Wetlands Projects Funded by the Clean Water State Revolving Fund.

This document provides brief descriptions of wetlands projects funded by the Clean Water State Revolving Fund. The project cases include wetland purchase, construction, reconstruction, non-point source protection, conservation easement purchase, and sustainable agriculture education. The project descriptions include costs as well as grant and repayment information.

Forest owners investigate nature-based tourism

A recent family forestry workshop, offered by the University of Idaho Extension Services, brought together family forest owners and a number of forestry consultants to explore ecotourism possibilities. Participants believe nature-based tourism businesses can be long-term sustainable propositions.

Meadowlands Mitigation Bank

The Meadowlands Mitigation Bank is a 206-acre inter-tidal marsh restoration site on the Hackensack River. Intensive development and mosquito ditching degraded the site. Mitigation credit was gained from the removal of invasive reeds and the restoration of an intertidal, estuarine island/channel/mudflat marsh ecosystem. Marsh Resources, Inc. developed this mitigation bank.

Butterfield Road Wetland Bank

The Butterfield Road wetland mitigation bank is an 80-acre site permitted, constructed, and planted in 1999. The site was previously a cornfield with a drainage ditch running through it and consists of upland areas and hydric soils. It is owned by Libertyville Township and was developed by Land and Water Resources, Inc.

Ferson Creek Wetland Mitigation Bank.

The Ferson Creek wetland mitigation bank is a 92-acre site owned by Kane County Development Corporation and developed by Land and Water Resources, Inc in 1996. The meanders of Ferson Creek were restored and the old channelized bed was filled. This site is adjacent to a residential area.

Panther Island Mitigation Bank

The Panther Island wetland mitigation bank is a 2778-acre site contiguous with portions of the Corkscrew Swamp Sanctuary and CREW SOR lands. Over 300 acres of pastures have been restored to herbaceous freshwater marsh wetlands. When completed, this project will generate 934 mitigation credits. This site is owned and operated by Wetlandsbank Inc.

Lake Station Wetland Mitigation Bank

The Lake Station wetland mitigation bank is a 202-acre site enveloped by Lake Erie Land Company and J.F.New & Associates. Restoration activities began in 1998 and included the removal of over 31,000 linear feet of subsurface tile, plugging of interior ditch and exotic control. An agreement is in place for the transfer of the property to the National Park Service.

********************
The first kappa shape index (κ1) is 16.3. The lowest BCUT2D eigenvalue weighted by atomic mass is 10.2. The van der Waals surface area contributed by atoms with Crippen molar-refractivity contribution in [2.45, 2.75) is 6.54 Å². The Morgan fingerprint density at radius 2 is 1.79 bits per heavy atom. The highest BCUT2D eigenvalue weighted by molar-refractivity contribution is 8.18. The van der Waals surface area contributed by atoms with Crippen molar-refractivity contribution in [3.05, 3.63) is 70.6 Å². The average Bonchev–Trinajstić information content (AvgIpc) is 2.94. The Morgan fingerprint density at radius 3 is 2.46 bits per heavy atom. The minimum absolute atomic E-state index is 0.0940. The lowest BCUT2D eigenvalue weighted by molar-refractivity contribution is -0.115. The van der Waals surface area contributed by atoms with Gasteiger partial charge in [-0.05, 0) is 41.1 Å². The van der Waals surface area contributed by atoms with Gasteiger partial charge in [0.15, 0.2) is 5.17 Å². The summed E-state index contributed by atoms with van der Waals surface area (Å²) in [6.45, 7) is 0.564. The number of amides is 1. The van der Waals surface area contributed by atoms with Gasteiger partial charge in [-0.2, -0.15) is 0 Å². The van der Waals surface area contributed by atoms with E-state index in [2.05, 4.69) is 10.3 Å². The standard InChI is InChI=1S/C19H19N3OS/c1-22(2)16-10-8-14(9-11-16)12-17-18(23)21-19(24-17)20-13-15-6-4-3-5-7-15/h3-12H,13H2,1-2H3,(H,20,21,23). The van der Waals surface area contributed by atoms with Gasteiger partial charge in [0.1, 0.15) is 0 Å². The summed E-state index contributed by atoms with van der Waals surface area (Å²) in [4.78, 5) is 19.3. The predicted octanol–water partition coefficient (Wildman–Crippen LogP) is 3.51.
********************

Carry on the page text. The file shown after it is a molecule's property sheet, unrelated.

North Carolina's Ecosystem Enhancement Program

Even before Federal Highway Administration’s focus on ecosystem conservation as part of its vital few
goals, the North Carolina Department of Transportation (NCDOT) had begun to examine how and where
compensatory mitigation was being implemented in North Carolina. Over the last four years, NCDOT,
the North Carolina Department of Environment and Natural Resources (NCDENR), and the United States
Army Corps of Engineers – Wilmington District (USACE) have partnered to redesign the mitigation
process with one goal in mind: to create a compensatory mitigation program that delivers guaranteed
environmental benefits. The result of these efforts is the Ecosystem Enhancement Program (EEP). Rather
than focusing on individual highway project impacts, the EEP concept revolves around watershed plans
and considers cumulative impacts associated with a given watershed. Accordingly, the EEP provides
cumulative mitigation for cumulative impacts. It was clear from the start that EEP was going to change
fundamentally the goals, approach, and structure of providing mitigation in North Carolina. While the
mitigation experts knew how the mitigation process needed to change, they lacked expertise in how to
manage that change. Not surprisingly, this has presented several hurdles that the sponsoring agencies are
still trying to scale today. As implementation moves forward, many valuable lessons are being learned,
which are laying the groundwork for successful change.

Markets and Biodiversity

In this report, Heal reviews the nature of biodiversity as an economic commodity, and discusses the extent to which, and mechanisms via which, markets can be used to conserve biodiversity.

Biodiversity Prospecting: Shopping the Wilds Is Not the Key to Conservation

Resources for the Future (RFF) research on biodiversity prospecting indicates that biodiversity may be important for any number of commercial, ecological, esthetic, ethical or even spiritual reasons. However, when it comes to commercial prospecting among natural sources for new products, the value of biodiversity is not as high as some conservationists might suppose. It is therefore necessary to develop more workable incentives for conservation.